To the Editor:
Regarding the blog post “New Orleans Education 10 Years After Hurricane Katrina in Photos”: The post begins, “August 29th marks the 10th anniversary of Hurricane Katrina, one of the worst natural disasters in U.S. history that also kicked off arguably one of the biggest experiments in modern-day public education.” The fact of the matter, to my mind, is that the flooding of New Orleans was overwhelmingly the fault of the U.S. Army Corps of Engineers, which was responsible for designing and building the levee system—not the hurricane itself.
An irregular, flawed federal funding process led to a piecemeal levee system that included some low-cost solutions that compromised the quality, safety, and reliability of the designs, according to a 2007 report by the American Society of Civil Engineers Hurricane Katrina External Review Panel.
Had there been no design defects present in the levees in New Orleans, Hurricane Katrina would have made much less news and would not now suffer the fate of being referenced only as a terrible “natural” disaster. Rather, it would be labeled a terrible “engineering” disaster. It is my hope, as a former resident of New Orleans, that with wider dissemination of correct information, blame for the city’s flooding will eventually shift from nature to the failed infrastructure.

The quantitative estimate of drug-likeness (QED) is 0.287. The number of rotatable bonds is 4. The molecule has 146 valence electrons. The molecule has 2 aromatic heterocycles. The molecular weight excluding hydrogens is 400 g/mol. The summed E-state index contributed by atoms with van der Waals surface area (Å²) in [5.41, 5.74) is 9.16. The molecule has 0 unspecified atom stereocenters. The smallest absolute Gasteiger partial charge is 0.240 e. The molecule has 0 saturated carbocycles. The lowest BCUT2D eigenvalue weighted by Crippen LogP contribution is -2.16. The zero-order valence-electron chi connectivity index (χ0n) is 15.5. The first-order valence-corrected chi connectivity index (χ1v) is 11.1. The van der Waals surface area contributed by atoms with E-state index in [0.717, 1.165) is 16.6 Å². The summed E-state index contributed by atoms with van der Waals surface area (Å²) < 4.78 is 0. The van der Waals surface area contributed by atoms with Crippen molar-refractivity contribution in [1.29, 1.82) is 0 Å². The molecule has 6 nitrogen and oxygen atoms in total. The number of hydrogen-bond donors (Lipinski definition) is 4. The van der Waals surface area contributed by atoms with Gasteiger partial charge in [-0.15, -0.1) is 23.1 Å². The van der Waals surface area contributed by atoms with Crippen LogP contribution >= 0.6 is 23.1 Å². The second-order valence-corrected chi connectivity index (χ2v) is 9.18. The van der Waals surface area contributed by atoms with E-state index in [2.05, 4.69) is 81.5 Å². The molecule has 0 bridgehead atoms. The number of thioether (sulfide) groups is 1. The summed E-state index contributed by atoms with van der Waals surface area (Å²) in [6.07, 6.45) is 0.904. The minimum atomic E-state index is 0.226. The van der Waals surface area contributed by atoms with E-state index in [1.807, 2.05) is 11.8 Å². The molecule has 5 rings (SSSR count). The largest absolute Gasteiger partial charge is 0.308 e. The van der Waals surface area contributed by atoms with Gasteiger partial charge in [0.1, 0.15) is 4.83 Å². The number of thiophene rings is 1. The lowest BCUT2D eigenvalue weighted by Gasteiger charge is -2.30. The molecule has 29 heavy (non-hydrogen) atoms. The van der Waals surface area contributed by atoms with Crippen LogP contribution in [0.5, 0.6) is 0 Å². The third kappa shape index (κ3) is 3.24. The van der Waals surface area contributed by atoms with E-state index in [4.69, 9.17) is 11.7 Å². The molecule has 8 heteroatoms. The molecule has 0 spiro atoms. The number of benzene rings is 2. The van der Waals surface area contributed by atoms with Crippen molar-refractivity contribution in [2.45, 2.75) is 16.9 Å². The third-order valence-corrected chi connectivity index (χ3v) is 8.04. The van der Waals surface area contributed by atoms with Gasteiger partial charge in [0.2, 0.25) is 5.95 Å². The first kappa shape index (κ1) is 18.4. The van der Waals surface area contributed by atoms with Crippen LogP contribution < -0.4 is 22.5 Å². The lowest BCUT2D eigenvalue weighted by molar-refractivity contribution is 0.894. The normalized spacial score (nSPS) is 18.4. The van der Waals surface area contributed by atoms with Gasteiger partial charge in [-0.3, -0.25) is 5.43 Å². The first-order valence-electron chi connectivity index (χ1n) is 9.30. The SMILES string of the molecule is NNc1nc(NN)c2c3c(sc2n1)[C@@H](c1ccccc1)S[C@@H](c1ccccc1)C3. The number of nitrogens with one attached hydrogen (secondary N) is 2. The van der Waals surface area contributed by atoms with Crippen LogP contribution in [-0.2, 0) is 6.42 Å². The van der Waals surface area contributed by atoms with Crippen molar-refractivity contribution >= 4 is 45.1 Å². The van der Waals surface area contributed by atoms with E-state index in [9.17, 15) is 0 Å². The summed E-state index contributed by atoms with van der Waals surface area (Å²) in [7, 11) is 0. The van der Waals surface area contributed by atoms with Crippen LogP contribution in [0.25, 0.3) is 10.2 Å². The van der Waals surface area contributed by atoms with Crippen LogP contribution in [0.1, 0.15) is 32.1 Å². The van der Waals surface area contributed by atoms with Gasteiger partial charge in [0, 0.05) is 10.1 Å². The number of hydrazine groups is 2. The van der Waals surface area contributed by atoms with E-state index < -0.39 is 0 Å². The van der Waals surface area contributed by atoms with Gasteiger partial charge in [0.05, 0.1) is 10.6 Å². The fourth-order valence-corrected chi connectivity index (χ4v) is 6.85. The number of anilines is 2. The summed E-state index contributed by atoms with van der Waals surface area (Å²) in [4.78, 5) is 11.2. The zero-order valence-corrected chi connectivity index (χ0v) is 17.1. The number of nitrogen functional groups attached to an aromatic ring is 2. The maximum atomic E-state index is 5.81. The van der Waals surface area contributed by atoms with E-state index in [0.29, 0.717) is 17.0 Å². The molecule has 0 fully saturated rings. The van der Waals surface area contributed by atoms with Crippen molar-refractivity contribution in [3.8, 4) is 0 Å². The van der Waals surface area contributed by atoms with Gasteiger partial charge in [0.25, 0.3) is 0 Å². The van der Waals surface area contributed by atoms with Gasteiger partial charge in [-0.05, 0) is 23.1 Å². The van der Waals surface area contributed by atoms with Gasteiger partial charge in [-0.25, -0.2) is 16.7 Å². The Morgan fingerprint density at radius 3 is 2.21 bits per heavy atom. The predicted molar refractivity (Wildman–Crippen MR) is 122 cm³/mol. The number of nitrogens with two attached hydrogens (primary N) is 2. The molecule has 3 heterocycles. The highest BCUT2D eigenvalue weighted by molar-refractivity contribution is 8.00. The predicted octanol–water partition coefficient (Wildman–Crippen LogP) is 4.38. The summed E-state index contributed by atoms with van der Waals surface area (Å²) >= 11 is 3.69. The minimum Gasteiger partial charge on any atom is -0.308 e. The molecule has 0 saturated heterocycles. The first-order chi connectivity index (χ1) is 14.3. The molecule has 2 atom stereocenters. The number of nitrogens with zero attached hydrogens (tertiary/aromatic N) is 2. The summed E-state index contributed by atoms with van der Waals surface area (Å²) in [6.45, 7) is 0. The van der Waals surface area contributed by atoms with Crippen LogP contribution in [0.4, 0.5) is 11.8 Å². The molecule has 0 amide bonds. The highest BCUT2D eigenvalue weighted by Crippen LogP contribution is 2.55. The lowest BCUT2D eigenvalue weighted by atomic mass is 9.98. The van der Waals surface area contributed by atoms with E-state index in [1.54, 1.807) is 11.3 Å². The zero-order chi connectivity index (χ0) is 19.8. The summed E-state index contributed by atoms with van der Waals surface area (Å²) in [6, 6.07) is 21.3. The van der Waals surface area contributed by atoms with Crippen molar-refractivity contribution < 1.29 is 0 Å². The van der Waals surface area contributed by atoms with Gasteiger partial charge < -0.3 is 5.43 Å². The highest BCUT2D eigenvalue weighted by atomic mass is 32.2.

Los Angeles, Calif.
To the Editor:
Those teachers referenced in your blog post “New Orleans Education 10 Years After Hurricane Katrina in Photos” would not have been fired had it not been for the flood. In New Orleans, the storm surge overtopped levees bordering canals, but also knocked down crucial sections of walls without overtopping. Please stop tormenting us New Orleanians by nonchalantly giving all the credit for our losses to “Katrina.”
New Orleans, La.
A version of this article appeared in the September 16, 2015 edition of Education Week as Blame Federal Infrastructure Failures, Not Katrina, for New Orleans Flooding